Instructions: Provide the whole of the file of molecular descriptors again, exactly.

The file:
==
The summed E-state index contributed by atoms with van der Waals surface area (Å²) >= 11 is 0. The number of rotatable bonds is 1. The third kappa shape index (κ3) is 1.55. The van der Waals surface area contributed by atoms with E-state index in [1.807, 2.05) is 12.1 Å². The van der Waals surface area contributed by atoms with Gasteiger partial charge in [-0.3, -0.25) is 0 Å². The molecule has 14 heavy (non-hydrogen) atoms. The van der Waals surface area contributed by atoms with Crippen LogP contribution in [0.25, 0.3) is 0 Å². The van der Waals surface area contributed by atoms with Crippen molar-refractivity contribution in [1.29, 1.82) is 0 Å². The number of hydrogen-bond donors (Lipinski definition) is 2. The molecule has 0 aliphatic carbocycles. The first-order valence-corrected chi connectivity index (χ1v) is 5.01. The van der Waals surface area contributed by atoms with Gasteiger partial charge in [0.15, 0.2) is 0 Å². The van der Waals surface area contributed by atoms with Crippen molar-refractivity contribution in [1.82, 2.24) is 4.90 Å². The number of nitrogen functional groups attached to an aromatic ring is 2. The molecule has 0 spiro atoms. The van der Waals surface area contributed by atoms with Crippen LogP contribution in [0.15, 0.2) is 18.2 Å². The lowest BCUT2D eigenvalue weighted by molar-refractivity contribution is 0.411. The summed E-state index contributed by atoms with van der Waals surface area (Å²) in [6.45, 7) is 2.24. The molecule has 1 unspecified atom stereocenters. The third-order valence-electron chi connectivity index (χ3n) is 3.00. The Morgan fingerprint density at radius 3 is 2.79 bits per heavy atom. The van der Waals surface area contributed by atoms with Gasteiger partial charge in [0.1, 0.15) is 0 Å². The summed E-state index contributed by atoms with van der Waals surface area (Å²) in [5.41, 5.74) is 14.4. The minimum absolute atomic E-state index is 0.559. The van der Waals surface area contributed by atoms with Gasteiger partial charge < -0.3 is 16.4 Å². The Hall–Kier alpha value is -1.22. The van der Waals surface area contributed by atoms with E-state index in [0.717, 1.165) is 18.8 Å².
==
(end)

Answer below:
The summed E-state index contributed by atoms with van der Waals surface area (Å²) >= 11 is 0. The number of rotatable bonds is 1. The third kappa shape index (κ3) is 1.55. The van der Waals surface area contributed by atoms with E-state index in [1.807, 2.05) is 12.1 Å². The van der Waals surface area contributed by atoms with Gasteiger partial charge in [-0.3, -0.25) is 0 Å². The molecule has 14 heavy (non-hydrogen) atoms. The van der Waals surface area contributed by atoms with Crippen LogP contribution in [0.25, 0.3) is 0 Å². The van der Waals surface area contributed by atoms with Crippen molar-refractivity contribution in [1.29, 1.82) is 0 Å². The number of hydrogen-bond donors (Lipinski definition) is 2. The molecule has 0 aliphatic carbocycles. The first-order valence-corrected chi connectivity index (χ1v) is 5.01. The van der Waals surface area contributed by atoms with Gasteiger partial charge in [0.15, 0.2) is 0 Å². The van der Waals surface area contributed by atoms with Crippen molar-refractivity contribution in [1.82, 2.24) is 4.90 Å². The number of nitrogen functional groups attached to an aromatic ring is 2. The molecule has 0 spiro atoms. The van der Waals surface area contributed by atoms with Crippen LogP contribution in [0.15, 0.2) is 18.2 Å². The lowest BCUT2D eigenvalue weighted by molar-refractivity contribution is 0.411. The summed E-state index contributed by atoms with van der Waals surface area (Å²) in [6.45, 7) is 2.24. The molecule has 1 unspecified atom stereocenters. The third-order valence-electron chi connectivity index (χ3n) is 3.00. The Morgan fingerprint density at radius 3 is 2.79 bits per heavy atom. The van der Waals surface area contributed by atoms with Gasteiger partial charge in [0.1, 0.15) is 0 Å². The summed E-state index contributed by atoms with van der Waals surface area (Å²) in [5.41, 5.74) is 14.4. The minimum absolute atomic E-state index is 0.559. The van der Waals surface area contributed by atoms with Gasteiger partial charge < -0.3 is 16.4 Å². The Hall–Kier alpha value is -1.22. The van der Waals surface area contributed by atoms with E-state index in [0.717, 1.165) is 18.8 Å².